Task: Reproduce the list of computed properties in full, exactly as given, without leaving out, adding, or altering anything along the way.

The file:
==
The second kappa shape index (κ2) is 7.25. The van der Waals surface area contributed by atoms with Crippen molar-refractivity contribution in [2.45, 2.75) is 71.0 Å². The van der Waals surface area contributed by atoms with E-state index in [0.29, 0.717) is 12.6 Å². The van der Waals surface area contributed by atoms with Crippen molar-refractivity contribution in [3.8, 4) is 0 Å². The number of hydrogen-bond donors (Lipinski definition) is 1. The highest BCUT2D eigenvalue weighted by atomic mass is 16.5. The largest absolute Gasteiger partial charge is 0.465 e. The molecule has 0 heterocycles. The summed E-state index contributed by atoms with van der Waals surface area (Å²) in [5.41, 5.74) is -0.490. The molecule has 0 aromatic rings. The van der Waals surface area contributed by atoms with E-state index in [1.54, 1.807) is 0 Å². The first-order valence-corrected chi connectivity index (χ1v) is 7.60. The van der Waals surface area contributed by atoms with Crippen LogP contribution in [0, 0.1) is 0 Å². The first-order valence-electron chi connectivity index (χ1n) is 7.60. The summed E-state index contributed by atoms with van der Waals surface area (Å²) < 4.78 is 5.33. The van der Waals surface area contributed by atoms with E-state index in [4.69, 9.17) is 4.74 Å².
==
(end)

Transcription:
The second kappa shape index (κ2) is 7.25. The van der Waals surface area contributed by atoms with Crippen molar-refractivity contribution in [2.45, 2.75) is 71.0 Å². The van der Waals surface area contributed by atoms with E-state index in [0.29, 0.717) is 12.6 Å². The van der Waals surface area contributed by atoms with Crippen molar-refractivity contribution in [3.8, 4) is 0 Å². The number of hydrogen-bond donors (Lipinski definition) is 1. The highest BCUT2D eigenvalue weighted by atomic mass is 16.5. The largest absolute Gasteiger partial charge is 0.465 e. The molecule has 0 heterocycles. The summed E-state index contributed by atoms with van der Waals surface area (Å²) in [5.41, 5.74) is -0.490. The molecule has 0 aromatic rings. The van der Waals surface area contributed by atoms with E-state index in [1.54, 1.807) is 0 Å². The first-order valence-corrected chi connectivity index (χ1v) is 7.60. The van der Waals surface area contributed by atoms with Crippen LogP contribution in [0, 0.1) is 0 Å². The first-order valence-electron chi connectivity index (χ1n) is 7.60. The summed E-state index contributed by atoms with van der Waals surface area (Å²) < 4.78 is 5.33. The van der Waals surface area contributed by atoms with E-state index in [4.69, 9.17) is 4.74 Å².